English Churches and Christian Hospitality

· Travel,Church,Hospitality

My husband and I were fortunate to be able to take our dream trip to England before COVID-19 hit. There, we explored all sorts of dwellings from grand castles to humble cottages. We enjoyed live theatre in London’s West End and peaceful walks through the countryside. We also visited some of the most magnificent churches in the world.

One of them was York Minster. Approaching the south entrance, we were met by an imposing sculpture of Constantine the Great, the Roman emperor who converted to Christianity—a real game-changer for the Christian religion.

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After paying our admission fees, a remarkably learned tour guide took us around, recounting the historical significance (and grieving the historical wear and tear) of the stained-glass windows. As we allowed the widows to lift our eyes upward, they gave us a glimpse into another time—a time when Jesus, his companions, and other church figures were depicted with a radiance of pallor and well-groomed tresses. The importance of conserving these windows was impressed upon us when we were informed that the cathedral was soon to host two celebratory services to mark the completion of a 10-year effort to restore York Minster’s Great East Window: the largest medieval stained-glass window in England.

We also toured Westminster Abbey. The site of coronations, it is also the resting place for more than 3,300 notable persons, among them Queen Elizabeth I, William Wilberforce, and Charles Darwin. (The recorded audio tour was voiced by Jeremy Irons!) We walked over Cosmati pavement and gazed at priceless paintings, taking care not to brush up against anything for fear of damaging a precious artefact. Toward the end of the tour, we found relief in two folding chairs waiting for us in the Poet’s Corner. And we were reminded that the Abbey offered corporate hospitality for large events (not to mention a royal wedding or two).

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These structures were impressive. There was much to be admired, much to be learned, much to be preserved. Furthermore, both were presented to us not only as architectural splendors and historical treasure troves but also as places of worship. Westminster Abbey was described as “a living working church” with a worship service every day. And we took the opportunity to engage in worship at York Minster’s evensong service guided by a choir of adults and children.

Truth be told, I was more impressed by another church we visited. While staying at an inn in the village of Sleights, couched in the North Yorkshire moors, we took an evening walk. Behind a low stone fence and fronted by an aged, somewhat unkempt graveyard was St. John the Evangelist’s Church. As we walked up to the door, we saw a sign bidding visitors to enter, take a look around, and stop for a time of quiet reflection or prayer. So we did.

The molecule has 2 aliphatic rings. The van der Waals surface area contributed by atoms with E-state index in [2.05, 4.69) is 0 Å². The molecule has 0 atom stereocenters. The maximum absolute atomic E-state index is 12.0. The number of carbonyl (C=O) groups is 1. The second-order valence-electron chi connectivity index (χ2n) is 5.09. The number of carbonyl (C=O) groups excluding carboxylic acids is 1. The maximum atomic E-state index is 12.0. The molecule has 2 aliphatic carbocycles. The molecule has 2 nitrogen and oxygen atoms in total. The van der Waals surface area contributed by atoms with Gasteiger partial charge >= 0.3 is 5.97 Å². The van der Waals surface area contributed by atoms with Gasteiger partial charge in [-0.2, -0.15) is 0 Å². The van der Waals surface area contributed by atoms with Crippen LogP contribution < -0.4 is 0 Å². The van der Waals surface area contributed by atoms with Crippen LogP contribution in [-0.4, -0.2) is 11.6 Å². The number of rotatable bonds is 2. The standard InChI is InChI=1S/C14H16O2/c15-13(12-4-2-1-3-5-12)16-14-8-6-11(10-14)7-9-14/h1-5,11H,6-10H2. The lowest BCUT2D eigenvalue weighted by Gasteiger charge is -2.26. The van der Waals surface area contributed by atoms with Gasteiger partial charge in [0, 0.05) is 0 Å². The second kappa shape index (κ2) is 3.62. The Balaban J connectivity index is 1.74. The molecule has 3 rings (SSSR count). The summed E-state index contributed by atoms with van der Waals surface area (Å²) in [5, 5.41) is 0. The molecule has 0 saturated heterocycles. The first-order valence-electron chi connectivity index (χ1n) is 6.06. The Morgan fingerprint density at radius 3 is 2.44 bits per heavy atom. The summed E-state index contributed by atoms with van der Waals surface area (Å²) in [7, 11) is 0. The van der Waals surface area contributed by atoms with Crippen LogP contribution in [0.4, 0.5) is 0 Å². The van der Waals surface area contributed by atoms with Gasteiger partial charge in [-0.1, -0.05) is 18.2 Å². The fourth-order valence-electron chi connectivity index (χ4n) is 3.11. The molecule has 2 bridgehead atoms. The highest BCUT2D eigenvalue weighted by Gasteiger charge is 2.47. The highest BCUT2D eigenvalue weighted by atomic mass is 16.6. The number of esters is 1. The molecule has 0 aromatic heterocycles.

No one else was there. Should we really be inside? we asked each other before a new feeling rushed in: the feeling of being welcomed home.

As we circled our way around the sanctuary, we could see that this was a place of weekly worship. The congregation provided children’s education and community ministries. The building, though, was in a state of disrepair. The eagle-adorned lectern held two pieces of paper. One was a neatly typed hymn list for the month. The other was a handwritten message: “Do not use lectern. Risk of falling lumps of plaster.” The truth of this message was verified by the fallen lumps of plaster sitting in front of it.

On our way out, we spotted a small notice promoting an ongoing campaign to renovate the building. Reading it, I knew that this church was far less likely to attract public investment than the other churches we had seen. No historic windows, no noteworthy history. It was charming, but it was plain and common like any number of humble country churches dotting the land.

And on our walk back to the inn, I began to reflect on the messages I had received from each of the churches. The larger churches felt like monuments—constructions very removed from my life. I might be able to join in regular worship at one of them. But with their constant special events and endless crowds of tourists, could they ever feel like home?

I certainly don’t regret visiting York Minster and Westminster Abbey. I will treasure the memories of my time spent in these places. But I would have missed something truly significant had I not crossed the threshold of that small Yorkshire church. It’s a space where the everyday realities of crumbling ceilings and decaying gravestones indicate our responsibilities. We care for such spaces not because they are glorious but because they are places of belonging. We belong to them just as we belong to God and each other.

I hope that I make my own church a little more like that. I hope that, despite a recent roof repair, people feel at home when they enter.

“Welcome. Come meet with God. Stay a while and meet with us. See what we have to share. Tell us what you have to share. Mind the step. Grace and peace.”